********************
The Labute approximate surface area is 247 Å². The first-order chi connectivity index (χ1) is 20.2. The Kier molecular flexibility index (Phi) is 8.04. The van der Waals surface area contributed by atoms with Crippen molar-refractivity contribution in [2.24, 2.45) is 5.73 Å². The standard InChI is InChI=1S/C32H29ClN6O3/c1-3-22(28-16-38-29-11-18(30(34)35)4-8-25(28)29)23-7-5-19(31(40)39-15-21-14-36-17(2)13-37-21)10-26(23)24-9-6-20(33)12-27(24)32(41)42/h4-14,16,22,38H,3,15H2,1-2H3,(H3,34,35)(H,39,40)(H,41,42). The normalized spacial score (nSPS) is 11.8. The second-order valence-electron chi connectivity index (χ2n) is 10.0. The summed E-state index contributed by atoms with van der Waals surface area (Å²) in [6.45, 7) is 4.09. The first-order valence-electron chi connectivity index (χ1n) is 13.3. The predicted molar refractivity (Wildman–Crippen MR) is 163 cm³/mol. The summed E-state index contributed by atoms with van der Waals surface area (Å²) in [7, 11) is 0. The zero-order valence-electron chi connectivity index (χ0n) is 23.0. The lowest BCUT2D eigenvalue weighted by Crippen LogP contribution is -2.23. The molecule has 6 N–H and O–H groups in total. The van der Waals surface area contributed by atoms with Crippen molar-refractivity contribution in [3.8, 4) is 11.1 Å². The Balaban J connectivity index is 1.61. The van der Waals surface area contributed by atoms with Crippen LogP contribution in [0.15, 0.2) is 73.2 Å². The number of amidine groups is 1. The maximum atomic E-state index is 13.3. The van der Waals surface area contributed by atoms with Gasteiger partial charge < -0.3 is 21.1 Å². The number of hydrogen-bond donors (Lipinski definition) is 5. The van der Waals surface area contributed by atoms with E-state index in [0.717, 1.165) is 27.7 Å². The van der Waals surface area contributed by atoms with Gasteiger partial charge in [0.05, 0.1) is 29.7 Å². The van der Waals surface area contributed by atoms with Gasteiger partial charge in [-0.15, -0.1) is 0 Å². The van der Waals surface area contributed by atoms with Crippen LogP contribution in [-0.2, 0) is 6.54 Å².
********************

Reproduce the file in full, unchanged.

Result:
The Labute approximate surface area is 247 Å². The first-order chi connectivity index (χ1) is 20.2. The Kier molecular flexibility index (Phi) is 8.04. The van der Waals surface area contributed by atoms with Crippen molar-refractivity contribution in [2.24, 2.45) is 5.73 Å². The standard InChI is InChI=1S/C32H29ClN6O3/c1-3-22(28-16-38-29-11-18(30(34)35)4-8-25(28)29)23-7-5-19(31(40)39-15-21-14-36-17(2)13-37-21)10-26(23)24-9-6-20(33)12-27(24)32(41)42/h4-14,16,22,38H,3,15H2,1-2H3,(H3,34,35)(H,39,40)(H,41,42). The normalized spacial score (nSPS) is 11.8. The second-order valence-electron chi connectivity index (χ2n) is 10.0. The summed E-state index contributed by atoms with van der Waals surface area (Å²) in [6.45, 7) is 4.09. The first-order valence-electron chi connectivity index (χ1n) is 13.3. The predicted molar refractivity (Wildman–Crippen MR) is 163 cm³/mol. The summed E-state index contributed by atoms with van der Waals surface area (Å²) in [7, 11) is 0. The zero-order valence-electron chi connectivity index (χ0n) is 23.0. The lowest BCUT2D eigenvalue weighted by Crippen LogP contribution is -2.23. The molecule has 6 N–H and O–H groups in total. The van der Waals surface area contributed by atoms with Crippen molar-refractivity contribution in [3.8, 4) is 11.1 Å². The Balaban J connectivity index is 1.61. The van der Waals surface area contributed by atoms with Crippen LogP contribution in [0.15, 0.2) is 73.2 Å². The number of amidine groups is 1. The maximum atomic E-state index is 13.3. The van der Waals surface area contributed by atoms with Gasteiger partial charge < -0.3 is 21.1 Å². The number of hydrogen-bond donors (Lipinski definition) is 5. The van der Waals surface area contributed by atoms with E-state index in [0.717, 1.165) is 27.7 Å². The van der Waals surface area contributed by atoms with Gasteiger partial charge in [0.05, 0.1) is 29.7 Å². The van der Waals surface area contributed by atoms with Gasteiger partial charge in [-0.15, -0.1) is 0 Å². The van der Waals surface area contributed by atoms with Crippen LogP contribution in [-0.2, 0) is 6.54 Å².